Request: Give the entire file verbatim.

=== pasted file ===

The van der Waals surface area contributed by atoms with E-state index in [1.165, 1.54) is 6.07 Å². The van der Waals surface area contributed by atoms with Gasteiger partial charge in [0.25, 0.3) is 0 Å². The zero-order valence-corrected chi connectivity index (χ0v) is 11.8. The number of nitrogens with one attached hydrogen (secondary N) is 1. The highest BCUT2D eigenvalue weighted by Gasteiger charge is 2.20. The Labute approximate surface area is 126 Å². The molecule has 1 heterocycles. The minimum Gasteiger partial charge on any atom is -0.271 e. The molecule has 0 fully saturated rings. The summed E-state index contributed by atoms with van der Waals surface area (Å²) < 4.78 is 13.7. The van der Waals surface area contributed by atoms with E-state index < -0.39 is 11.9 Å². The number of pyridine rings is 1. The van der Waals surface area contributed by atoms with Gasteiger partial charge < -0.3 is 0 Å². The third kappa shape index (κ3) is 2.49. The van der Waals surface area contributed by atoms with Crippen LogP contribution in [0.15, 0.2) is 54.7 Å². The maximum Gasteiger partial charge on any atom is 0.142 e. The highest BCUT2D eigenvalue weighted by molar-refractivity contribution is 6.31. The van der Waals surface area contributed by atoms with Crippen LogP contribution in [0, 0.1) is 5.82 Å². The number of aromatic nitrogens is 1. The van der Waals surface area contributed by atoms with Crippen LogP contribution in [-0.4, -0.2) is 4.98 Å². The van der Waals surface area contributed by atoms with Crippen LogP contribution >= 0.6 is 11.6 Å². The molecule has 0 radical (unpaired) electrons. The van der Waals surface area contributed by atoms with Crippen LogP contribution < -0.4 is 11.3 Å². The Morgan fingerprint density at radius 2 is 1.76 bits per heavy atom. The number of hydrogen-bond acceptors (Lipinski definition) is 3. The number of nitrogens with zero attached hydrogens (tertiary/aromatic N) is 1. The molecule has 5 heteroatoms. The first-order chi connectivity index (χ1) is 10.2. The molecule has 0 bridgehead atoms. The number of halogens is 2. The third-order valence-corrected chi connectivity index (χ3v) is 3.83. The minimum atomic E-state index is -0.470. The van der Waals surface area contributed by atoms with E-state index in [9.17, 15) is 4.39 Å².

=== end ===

The van der Waals surface area contributed by atoms with E-state index in [1.165, 1.54) is 6.07 Å². The van der Waals surface area contributed by atoms with Gasteiger partial charge in [0.25, 0.3) is 0 Å². The zero-order valence-corrected chi connectivity index (χ0v) is 11.8. The number of nitrogens with one attached hydrogen (secondary N) is 1. The highest BCUT2D eigenvalue weighted by Gasteiger charge is 2.20. The Labute approximate surface area is 126 Å². The molecule has 1 heterocycles. The minimum Gasteiger partial charge on any atom is -0.271 e. The molecule has 0 fully saturated rings. The summed E-state index contributed by atoms with van der Waals surface area (Å²) < 4.78 is 13.7. The van der Waals surface area contributed by atoms with E-state index < -0.39 is 11.9 Å². The number of pyridine rings is 1. The van der Waals surface area contributed by atoms with Gasteiger partial charge < -0.3 is 0 Å². The third kappa shape index (κ3) is 2.49. The van der Waals surface area contributed by atoms with Crippen LogP contribution in [0.15, 0.2) is 54.7 Å². The maximum Gasteiger partial charge on any atom is 0.142 e. The highest BCUT2D eigenvalue weighted by molar-refractivity contribution is 6.31. The van der Waals surface area contributed by atoms with Crippen LogP contribution in [0, 0.1) is 5.82 Å². The number of aromatic nitrogens is 1. The van der Waals surface area contributed by atoms with Crippen LogP contribution in [-0.4, -0.2) is 4.98 Å². The van der Waals surface area contributed by atoms with Crippen LogP contribution >= 0.6 is 11.6 Å². The molecule has 0 radical (unpaired) electrons. The van der Waals surface area contributed by atoms with Crippen LogP contribution < -0.4 is 11.3 Å². The Morgan fingerprint density at radius 2 is 1.76 bits per heavy atom. The number of hydrogen-bond acceptors (Lipinski definition) is 3. The number of nitrogens with zero attached hydrogens (tertiary/aromatic N) is 1. The molecule has 5 heteroatoms. The first-order chi connectivity index (χ1) is 10.2. The molecule has 0 bridgehead atoms. The number of halogens is 2. The third-order valence-corrected chi connectivity index (χ3v) is 3.83. The minimum atomic E-state index is -0.470. The van der Waals surface area contributed by atoms with E-state index in [9.17, 15) is 4.39 Å².